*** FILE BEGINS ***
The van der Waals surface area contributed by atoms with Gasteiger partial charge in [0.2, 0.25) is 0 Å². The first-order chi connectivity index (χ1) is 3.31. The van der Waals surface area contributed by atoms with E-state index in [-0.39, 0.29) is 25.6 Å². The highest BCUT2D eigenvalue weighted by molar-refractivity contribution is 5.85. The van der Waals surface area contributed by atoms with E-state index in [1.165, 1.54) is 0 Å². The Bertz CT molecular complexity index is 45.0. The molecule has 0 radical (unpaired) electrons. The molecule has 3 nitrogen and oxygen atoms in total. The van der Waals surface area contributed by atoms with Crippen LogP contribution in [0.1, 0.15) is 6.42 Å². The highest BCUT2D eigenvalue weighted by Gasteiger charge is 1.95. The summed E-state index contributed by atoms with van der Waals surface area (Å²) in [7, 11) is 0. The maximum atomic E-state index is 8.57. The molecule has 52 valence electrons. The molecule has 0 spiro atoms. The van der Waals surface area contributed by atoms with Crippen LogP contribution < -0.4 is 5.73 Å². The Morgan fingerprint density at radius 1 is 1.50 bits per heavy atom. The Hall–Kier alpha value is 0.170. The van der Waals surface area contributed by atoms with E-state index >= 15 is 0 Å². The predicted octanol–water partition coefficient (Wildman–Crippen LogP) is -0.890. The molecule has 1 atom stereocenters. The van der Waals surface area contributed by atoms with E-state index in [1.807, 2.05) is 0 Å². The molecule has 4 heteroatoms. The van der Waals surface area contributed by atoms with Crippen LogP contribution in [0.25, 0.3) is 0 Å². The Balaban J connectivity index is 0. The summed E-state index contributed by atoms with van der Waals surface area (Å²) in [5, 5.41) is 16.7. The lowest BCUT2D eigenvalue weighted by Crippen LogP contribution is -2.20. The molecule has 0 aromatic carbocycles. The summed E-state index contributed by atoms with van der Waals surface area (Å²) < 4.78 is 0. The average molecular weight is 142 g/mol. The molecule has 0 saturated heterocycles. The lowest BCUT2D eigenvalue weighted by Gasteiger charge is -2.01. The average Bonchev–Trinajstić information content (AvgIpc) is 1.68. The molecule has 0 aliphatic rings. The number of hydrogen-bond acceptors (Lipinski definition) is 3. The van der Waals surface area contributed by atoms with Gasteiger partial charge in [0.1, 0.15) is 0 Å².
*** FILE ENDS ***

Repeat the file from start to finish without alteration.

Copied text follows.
The van der Waals surface area contributed by atoms with Gasteiger partial charge in [0.2, 0.25) is 0 Å². The first-order chi connectivity index (χ1) is 3.31. The van der Waals surface area contributed by atoms with E-state index in [-0.39, 0.29) is 25.6 Å². The highest BCUT2D eigenvalue weighted by molar-refractivity contribution is 5.85. The van der Waals surface area contributed by atoms with E-state index in [1.165, 1.54) is 0 Å². The Bertz CT molecular complexity index is 45.0. The molecule has 0 radical (unpaired) electrons. The molecule has 3 nitrogen and oxygen atoms in total. The van der Waals surface area contributed by atoms with Crippen LogP contribution in [0.1, 0.15) is 6.42 Å². The highest BCUT2D eigenvalue weighted by Gasteiger charge is 1.95. The summed E-state index contributed by atoms with van der Waals surface area (Å²) in [7, 11) is 0. The maximum atomic E-state index is 8.57. The molecule has 52 valence electrons. The molecule has 0 spiro atoms. The van der Waals surface area contributed by atoms with Crippen LogP contribution < -0.4 is 5.73 Å². The Morgan fingerprint density at radius 1 is 1.50 bits per heavy atom. The Hall–Kier alpha value is 0.170. The van der Waals surface area contributed by atoms with E-state index >= 15 is 0 Å². The predicted octanol–water partition coefficient (Wildman–Crippen LogP) is -0.890. The molecule has 1 atom stereocenters. The van der Waals surface area contributed by atoms with E-state index in [1.807, 2.05) is 0 Å². The molecule has 4 heteroatoms. The van der Waals surface area contributed by atoms with Crippen LogP contribution in [0.25, 0.3) is 0 Å². The Balaban J connectivity index is 0. The summed E-state index contributed by atoms with van der Waals surface area (Å²) in [5, 5.41) is 16.7. The lowest BCUT2D eigenvalue weighted by Crippen LogP contribution is -2.20. The molecule has 0 aromatic carbocycles. The summed E-state index contributed by atoms with van der Waals surface area (Å²) < 4.78 is 0. The average molecular weight is 142 g/mol. The molecule has 0 saturated heterocycles. The lowest BCUT2D eigenvalue weighted by Gasteiger charge is -2.01. The average Bonchev–Trinajstić information content (AvgIpc) is 1.68. The molecule has 0 aliphatic rings. The number of hydrogen-bond acceptors (Lipinski definition) is 3. The van der Waals surface area contributed by atoms with Gasteiger partial charge in [0.1, 0.15) is 0 Å².